The central focus of the Kane Lab is understanding the genetic and immunological basis for protective antiviral immune responses, as well as the molecular details underlying the direct inhibition of retroviral replication by restriction factors. We utilize both in vitro and in vivo tools to investigate intrinsic, innate, and adaptive immune responses to retroviral infection. Our research is centered around three questions: 1) What allows some individuals to restrict or control retroviral replication? 2) How do retroviruses counteract host defenses? 3) What are the features of successful anti-retroviral immune responses?

Philana Ling Lin, MD, MSC
Associate Professor, Pediatrics
Fellowship Director
Research Interest:

My research focuses on the host immune response to Mycobacterium tuberculosis in the non-human primate model. Using this model, active disease and latent infection can be easily established in a way that mimics the human host. Specifically, we are interested in immunologic factors that control form and function of lung granulomas, the histopathologic hallmark of tuberculosis. We are working to understand what cellular and cytokine functions may be important in maintaining control of latent infection and, therefore, prevention of reactivation disease. My other interest in research includes the changing epidemiology of invasive pneumococcal disease in pediatric immune compromised patients.

Anita McElroy, MD, PhD
Assistant Professor, Pediatrics
Research Interests:

Our lab studies viral hemorrhagic fevers (VHF) such as Ebola, Lassa, and Rift Valley fever virus (RVFV) and Crimean Congo hemorrhagic fever virus (CCHFV). Our goal is to understand how the VHF’s make people sick so that we can design therapies that will improve patient outcomes. We use primarily derived human samples to try to understand the pathophysiology of disease. Since access to primary human samples can be difficult, we also use animal models. We have used the mouse model of RVFV to demonstrate that CD4+ T cells are important for preventing viral encephalitis, which is a known complication of RVFV disease in humans.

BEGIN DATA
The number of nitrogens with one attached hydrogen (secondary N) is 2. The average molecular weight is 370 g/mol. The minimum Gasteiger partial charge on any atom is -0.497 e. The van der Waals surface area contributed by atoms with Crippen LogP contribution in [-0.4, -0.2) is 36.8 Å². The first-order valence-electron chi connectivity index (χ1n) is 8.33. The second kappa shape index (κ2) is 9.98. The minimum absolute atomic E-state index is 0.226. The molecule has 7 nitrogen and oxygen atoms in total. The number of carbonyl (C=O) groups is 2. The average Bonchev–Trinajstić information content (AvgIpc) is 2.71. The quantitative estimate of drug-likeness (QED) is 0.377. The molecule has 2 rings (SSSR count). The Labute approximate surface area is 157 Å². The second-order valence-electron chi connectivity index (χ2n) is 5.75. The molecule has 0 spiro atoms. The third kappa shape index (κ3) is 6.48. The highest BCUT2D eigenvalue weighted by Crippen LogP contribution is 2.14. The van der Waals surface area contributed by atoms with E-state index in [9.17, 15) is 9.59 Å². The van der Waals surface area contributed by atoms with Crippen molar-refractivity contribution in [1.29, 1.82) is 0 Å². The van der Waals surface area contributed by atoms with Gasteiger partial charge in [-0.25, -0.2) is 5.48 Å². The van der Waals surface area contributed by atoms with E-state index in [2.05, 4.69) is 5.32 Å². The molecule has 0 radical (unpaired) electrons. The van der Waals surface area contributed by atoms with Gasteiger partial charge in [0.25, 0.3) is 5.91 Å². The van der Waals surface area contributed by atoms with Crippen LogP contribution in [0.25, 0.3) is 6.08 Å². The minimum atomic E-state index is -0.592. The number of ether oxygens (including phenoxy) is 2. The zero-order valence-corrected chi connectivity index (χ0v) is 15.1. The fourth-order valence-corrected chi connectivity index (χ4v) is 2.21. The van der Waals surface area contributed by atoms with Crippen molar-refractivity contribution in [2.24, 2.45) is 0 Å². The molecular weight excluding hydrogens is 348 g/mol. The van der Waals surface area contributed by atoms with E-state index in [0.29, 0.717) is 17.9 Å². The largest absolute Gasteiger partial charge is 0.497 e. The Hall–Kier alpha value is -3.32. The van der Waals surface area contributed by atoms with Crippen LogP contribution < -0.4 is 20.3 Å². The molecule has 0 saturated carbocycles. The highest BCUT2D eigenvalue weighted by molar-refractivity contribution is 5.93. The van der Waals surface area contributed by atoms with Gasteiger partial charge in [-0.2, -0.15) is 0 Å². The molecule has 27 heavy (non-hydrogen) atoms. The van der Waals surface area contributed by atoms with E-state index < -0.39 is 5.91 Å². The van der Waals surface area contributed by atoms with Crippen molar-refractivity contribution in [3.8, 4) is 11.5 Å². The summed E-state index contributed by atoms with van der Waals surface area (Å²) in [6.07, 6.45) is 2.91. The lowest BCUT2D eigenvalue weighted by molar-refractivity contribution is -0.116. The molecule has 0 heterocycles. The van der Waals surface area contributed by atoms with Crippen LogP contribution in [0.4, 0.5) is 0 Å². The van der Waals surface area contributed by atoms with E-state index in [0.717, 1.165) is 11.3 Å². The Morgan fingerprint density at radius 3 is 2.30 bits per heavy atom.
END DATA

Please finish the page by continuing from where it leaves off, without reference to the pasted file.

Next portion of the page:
Andrew Nowalk, MD, PhD
Associate Professor, Pediatrics
Research Interest:

My research interests are focused on clinical investigation of Lyme disease, as Western Pennsylvania has experienced a dramatic increase in this infection over the last decade. My clinical research interests center around the challenge of managing children with chronic intestinal insufficiency and frequent central venous catheter infection. I am interested both in therapeutic approaches to these catheter-associated infections (antibiotic lock, probiotics, etc.) as well the molecular epidemiology of gram-negative bacterial infections in these patients. 

Marian G. Michaels, MD, MPH
Professor, Pediatrics
Research Interests:

My research focuses on clinical investigation of pediatric infections. I have long been involved in the study of infections in immunocompromised hosts, especially cytomegalovirus and other infections specific to the thoracic organ transplant population. Recent work includes clinical studies of fungal infections; community acquired respiratory and enteric infections; preventive strategies for influenza; and vaccinations in the immunocompromised host. Another major research area is congenital cytomegalovirus, in particular natural history, pathogenesis, and potential interventions in these infants. I am actively involved in longitudinal multicenter natural history studies and treatment trials.

Laurie Silva, PhD
Assistant Professor, Pediatrics
Research Interests:

Chikungunya virus (CHIKV) is an emerging, mosquito-borne alphavirus that causes an acute febrile illness called chikungunya fever characterized by a maculopapular rash and incapacitating arthralgia. Acute disease can evolve into chronic arthritis in a substantial subset of patients, with symptoms persisting for months to years. The research in my lab centers on virus-host interactions required for CHIKV to initiate and complete its replication cycle within cells and establish infection within a host. Using a multidisciplinary approach, we are investigating mechanisms of CHIKV cell entry, replication, and pathogenesis, with the goal of better understanding the viral and host factors that dictate CHIKV virulence, which will inform strategies for the development of antiviral therapeutics and vaccines.

John Williams, MD
Professor, Pediatrics
Research Interests:

The focus of my research is the basic and clinical investigation of respiratory viruses. Our major area of investigation is the immunity and pathogenesis of human metapneumovirus (HMPV), a leading cause of acute lower respiratory illness in infants and children. We use mouse models to study in vivo pathogenesis and immunity to HMPV. We discovered that HMPV and other acute respiratory viral infections cause impairment of lung CD8+ T cells via PD-1 signaling, a pathway previously associated with chronic infections and cancer. We have active research projects focused on mechanisms by which HMPV and other respiratory viruses lead to impaired pulmonary CD8+ T cells, HMPV inhibition of type I interferon responses, and human T cell responses to HMPV.